Theses Master's

Assessing Attitudes of Syrian-Armenian Refugees toward Redress and Justice in Post-Conflict Syria

Baghdassarian, Anoush

For centuries, Syria has been home to Armenians in cities such as Kessab, Damascus, and Aleppo. Armenians have contributed significantly to the military, economic, industrial and cultural development of Syria, yet as a result of the current conflict in Syria, more than half of the Armenian population has been dispersed. Like millions of other Syrians, their communities have been severely damaged by crossfire and direct attacks from armed opposition groups. Yet efforts to assess attitudes towards redress and reconciliation of Syria’s minority community, including the Armenians, have not been abundant. As there are efforts currently being undertaken to prepare potential transitional justice interventions in post-conflict Syria, the Armenian perspective on redress is a critical piece of the narrative.

Herein I examine the attitudes of Syrian-Armenians towards justice and redress in post-conflict Syria. Through two human rights theoretical lenses, that of minority rights and transitional justice, I aim to provide the foundational backdrop against which an analysis of the opinions and attitudes expressed by the informants in this study can take place. I use interviews and survey responses with Syrian nationals (of Armenian ethnicity) currently resettled in Armenia from a March 2019 research trip, in addition to archival material, reports, and other publicly available secondary sources, to assess what Syrian-Armenians might feel justice and repair should entail in a post-conflict Syria.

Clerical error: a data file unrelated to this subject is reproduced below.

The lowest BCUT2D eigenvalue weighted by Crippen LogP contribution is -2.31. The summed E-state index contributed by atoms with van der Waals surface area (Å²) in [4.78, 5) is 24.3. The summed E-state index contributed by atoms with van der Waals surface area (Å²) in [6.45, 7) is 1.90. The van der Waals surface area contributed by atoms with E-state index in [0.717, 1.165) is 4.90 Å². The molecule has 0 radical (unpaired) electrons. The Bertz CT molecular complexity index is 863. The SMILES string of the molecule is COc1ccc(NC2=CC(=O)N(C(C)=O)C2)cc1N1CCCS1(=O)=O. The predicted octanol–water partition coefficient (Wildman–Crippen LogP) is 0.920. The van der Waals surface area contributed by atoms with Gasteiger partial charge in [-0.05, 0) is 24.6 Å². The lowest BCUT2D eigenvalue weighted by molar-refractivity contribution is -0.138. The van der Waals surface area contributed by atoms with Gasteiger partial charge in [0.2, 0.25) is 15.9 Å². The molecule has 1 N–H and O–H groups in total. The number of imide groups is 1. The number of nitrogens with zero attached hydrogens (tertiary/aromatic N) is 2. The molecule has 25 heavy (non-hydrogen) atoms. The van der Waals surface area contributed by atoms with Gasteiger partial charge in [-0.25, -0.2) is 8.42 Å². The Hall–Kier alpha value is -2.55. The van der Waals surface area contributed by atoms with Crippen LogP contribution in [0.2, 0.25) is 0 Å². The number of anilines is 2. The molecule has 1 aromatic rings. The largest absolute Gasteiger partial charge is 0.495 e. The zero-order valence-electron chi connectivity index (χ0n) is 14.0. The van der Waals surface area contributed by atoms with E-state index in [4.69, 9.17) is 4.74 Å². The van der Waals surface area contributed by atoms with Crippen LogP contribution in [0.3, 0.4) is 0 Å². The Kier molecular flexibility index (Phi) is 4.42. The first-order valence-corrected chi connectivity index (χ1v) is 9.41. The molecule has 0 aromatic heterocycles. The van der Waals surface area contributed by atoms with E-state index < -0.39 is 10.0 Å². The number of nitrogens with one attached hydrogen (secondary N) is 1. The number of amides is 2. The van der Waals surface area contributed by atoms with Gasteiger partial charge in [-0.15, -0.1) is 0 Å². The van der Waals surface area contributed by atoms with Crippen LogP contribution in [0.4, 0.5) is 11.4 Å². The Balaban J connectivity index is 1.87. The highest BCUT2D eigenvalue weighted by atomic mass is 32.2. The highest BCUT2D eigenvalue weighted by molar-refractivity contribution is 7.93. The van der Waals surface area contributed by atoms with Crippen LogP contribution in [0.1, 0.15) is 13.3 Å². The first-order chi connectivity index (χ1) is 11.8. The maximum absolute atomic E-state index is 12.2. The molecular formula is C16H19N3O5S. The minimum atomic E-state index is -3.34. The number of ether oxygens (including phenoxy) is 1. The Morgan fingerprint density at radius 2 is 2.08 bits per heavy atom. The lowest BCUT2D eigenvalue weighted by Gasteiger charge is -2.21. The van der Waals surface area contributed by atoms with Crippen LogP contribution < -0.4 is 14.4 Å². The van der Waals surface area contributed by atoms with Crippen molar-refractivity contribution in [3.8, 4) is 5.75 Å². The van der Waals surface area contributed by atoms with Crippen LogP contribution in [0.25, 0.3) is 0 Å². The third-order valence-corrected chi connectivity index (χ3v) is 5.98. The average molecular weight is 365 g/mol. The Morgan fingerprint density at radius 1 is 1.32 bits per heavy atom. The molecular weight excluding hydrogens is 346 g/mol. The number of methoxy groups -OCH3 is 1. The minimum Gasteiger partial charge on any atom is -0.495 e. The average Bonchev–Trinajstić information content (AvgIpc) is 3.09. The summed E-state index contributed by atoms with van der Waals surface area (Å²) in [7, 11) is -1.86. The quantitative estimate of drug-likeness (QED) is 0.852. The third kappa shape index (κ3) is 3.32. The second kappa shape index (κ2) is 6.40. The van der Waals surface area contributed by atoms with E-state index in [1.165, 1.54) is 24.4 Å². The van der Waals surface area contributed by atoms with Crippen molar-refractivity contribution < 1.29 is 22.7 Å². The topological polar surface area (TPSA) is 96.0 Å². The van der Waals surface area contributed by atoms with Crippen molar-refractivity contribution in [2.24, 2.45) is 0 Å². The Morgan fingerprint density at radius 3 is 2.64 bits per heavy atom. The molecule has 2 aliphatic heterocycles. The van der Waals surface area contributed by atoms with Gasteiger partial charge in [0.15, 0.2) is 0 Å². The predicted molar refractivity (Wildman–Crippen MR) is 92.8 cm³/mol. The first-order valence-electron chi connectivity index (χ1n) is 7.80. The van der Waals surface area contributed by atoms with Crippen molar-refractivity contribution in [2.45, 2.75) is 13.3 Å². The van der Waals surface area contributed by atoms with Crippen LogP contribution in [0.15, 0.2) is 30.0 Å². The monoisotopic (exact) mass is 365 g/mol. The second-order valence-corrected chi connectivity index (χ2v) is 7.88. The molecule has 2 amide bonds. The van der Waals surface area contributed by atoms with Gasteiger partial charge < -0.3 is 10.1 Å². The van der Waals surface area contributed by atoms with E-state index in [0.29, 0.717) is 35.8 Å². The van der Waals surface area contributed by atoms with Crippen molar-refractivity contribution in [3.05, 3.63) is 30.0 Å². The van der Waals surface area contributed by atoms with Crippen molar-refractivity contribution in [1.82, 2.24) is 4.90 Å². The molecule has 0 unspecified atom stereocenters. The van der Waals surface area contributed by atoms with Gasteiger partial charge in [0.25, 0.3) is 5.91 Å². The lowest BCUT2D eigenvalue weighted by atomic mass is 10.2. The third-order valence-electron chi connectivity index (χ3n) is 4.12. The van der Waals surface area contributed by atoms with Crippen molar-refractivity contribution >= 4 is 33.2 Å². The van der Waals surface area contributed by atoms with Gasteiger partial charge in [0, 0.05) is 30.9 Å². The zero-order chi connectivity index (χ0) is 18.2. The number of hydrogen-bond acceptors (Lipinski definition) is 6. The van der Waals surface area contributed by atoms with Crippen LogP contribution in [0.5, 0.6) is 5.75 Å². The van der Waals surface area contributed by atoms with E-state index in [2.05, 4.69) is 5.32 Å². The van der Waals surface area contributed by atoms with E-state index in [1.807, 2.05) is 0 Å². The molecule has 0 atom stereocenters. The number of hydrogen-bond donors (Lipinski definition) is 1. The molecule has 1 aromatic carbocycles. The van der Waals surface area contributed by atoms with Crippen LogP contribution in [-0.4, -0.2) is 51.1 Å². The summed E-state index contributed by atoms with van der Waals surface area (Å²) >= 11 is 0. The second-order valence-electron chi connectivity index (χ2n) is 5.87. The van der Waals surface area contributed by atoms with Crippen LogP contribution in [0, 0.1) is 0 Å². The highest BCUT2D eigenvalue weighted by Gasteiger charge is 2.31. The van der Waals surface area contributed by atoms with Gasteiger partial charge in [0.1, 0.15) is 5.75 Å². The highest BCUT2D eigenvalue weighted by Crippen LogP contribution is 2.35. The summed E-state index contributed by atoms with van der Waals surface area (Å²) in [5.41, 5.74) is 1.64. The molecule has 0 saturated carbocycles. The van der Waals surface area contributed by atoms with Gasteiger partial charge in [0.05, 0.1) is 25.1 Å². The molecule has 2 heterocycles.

I conclude that three general themes appear across the majority of collected responses that can help indicate what this community might prioritize for redress. The three themes are: (1) Ensuring safety and stability, (2) Protecting the rights and liberties of all citizens, and (3) (Re)creating a unified Syria. In presenting these themes, I argue that they must be assessed against the backdrop of the past century’s history and its repercussions on the minorities in Syria. I attempt to demonstrate that the multiple oppressive acts against this people: the legacy of the genocide, the suppression of their diverse identities in the 1950s and 60s, and now the destruction of their homes and cultural/religious/ethnic centers, all influence their notions of what redress and justice can and should look like in post-conflict Syria.

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More About This Work

Academic Units
Institute for the Study of Human Rights
Thesis Advisors
Mouradian, Khachador
M.A., Columbia University
Published Here
December 4, 2019